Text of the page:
In April 2015, only two years after the attack, Everest would see the deadliest disaster in its history. And Filippi was at its base. An earthquake sent waves of tremors through Nepal, killing more than 5,000 people in surrounding villages. Some miles away, the effects were climbing through the mountains as an avalanche rushed towards base camp. Death and destruction were everywhere. What once was powdery white snow was now laced in crimson, as the injured wandered in a daze.
For some it was too late, for others their last breath was taken in the arms of Filippi or other survivors. Reminiscent of that night on Nanga Parbat — amongst the devastation on Everest — his tent sat untouched. His body was intact and uninjured as if a fossil preserving the peace of only moments before. But those that live know surviving is only half the battle.
Feelings of both gratitude and guilt spread. The questions began to permeate, “Why did I live and they did not?” — He had felt the effects of The Death Zone, what it was like to be storm-lashed with lungs starved of oxygen, and still, nothing in Mother Nature’s beautifully weaponized landscape bore the weight quite like survivor’s guilt.
These experiences led him to seek treatment for post-traumatic stress disorder. “I’ve had PTSD three times and now have the tools to cope. You have to talk about it, or it will kill you,” explains Filippi, pointing to the importance of breaking the stigma and seeking professional help. “Learn to overcome your fears and don’t let them control you. People put labels on you as a hero or an athlete, but I am just a human like everyone else. Mental strength has gotten me through,” he explains.
Just as the mountain has taught him many things, loss has offered lessons of its own. His outlook on life is simple: practice gratitude, stay curious, and do what you love. “Before I even get to the top, every step I take I think about who has helped me get here. With each step I say thank you.” Unlike other sports, there is no finish line or trophy to thrust in glory. “When you reach the top you’re happy. But you can’t let your guard down, you still have to get down safely,” he explains.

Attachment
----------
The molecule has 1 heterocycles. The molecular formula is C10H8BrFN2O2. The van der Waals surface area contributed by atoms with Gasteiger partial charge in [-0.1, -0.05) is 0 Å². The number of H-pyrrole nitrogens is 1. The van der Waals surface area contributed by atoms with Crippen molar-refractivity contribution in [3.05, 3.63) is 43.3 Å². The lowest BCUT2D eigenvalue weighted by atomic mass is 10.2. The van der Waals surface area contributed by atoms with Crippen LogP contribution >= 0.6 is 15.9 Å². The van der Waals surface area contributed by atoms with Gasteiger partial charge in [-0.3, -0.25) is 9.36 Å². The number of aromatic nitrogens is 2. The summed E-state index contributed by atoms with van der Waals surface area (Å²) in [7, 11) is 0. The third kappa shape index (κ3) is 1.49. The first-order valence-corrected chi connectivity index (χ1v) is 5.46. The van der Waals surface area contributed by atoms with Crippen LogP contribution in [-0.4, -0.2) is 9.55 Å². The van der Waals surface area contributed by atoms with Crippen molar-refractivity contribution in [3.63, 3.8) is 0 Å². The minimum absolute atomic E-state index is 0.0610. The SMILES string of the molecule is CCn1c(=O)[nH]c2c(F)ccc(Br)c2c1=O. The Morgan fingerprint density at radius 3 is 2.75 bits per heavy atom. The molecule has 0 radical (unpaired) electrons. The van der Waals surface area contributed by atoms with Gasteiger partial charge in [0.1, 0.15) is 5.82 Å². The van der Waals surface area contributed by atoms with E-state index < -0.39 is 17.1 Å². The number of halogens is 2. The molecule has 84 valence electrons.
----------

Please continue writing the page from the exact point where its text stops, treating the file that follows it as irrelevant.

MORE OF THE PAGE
Climbing requires immense preparation and patience. Once on site, it can take weeks to months to acclimatize and complete the climb. “Prepare for the unexpected. You have to imagine every possible scenario and think of how to handle it,” he says. “But when would I have ever thought that I would encounter terrorism or an earthquake? The unexpected is always possible.”
For the unexpected moments, Filippi still doesn’t have any answers as to why he lived when others did not; luck, spirituality, a higher power — only the mountain knows. But if his career in air traffic control taught him anything it’s that not all accidents are perplexing. When a plane crash occurs, a black box records data, essentially pointing to the cause, he explains. “Black boxes taught me that many accidents are simple human error,” he says. “Climbing is the same. It’s often poor planning or someone trying to cut corners.” Looking at a situation logically, understanding what went wrong and why has helped Filippi cope with loss. “If I can understand it, I can accept it.”
As for when he will stop climbing, he does not know.
“If im safe, if my mind is alert and strong, I can climb till I’m 100,” he laughs. Like the first rays of sun peaking over shadowed mountain tops, against all odds in the face of darkness, Filippi chooses to see the beauty in life. “People have walked on the moon and explored Mars, but there’s places right here that we have yet to discover. We still have so much to explore.”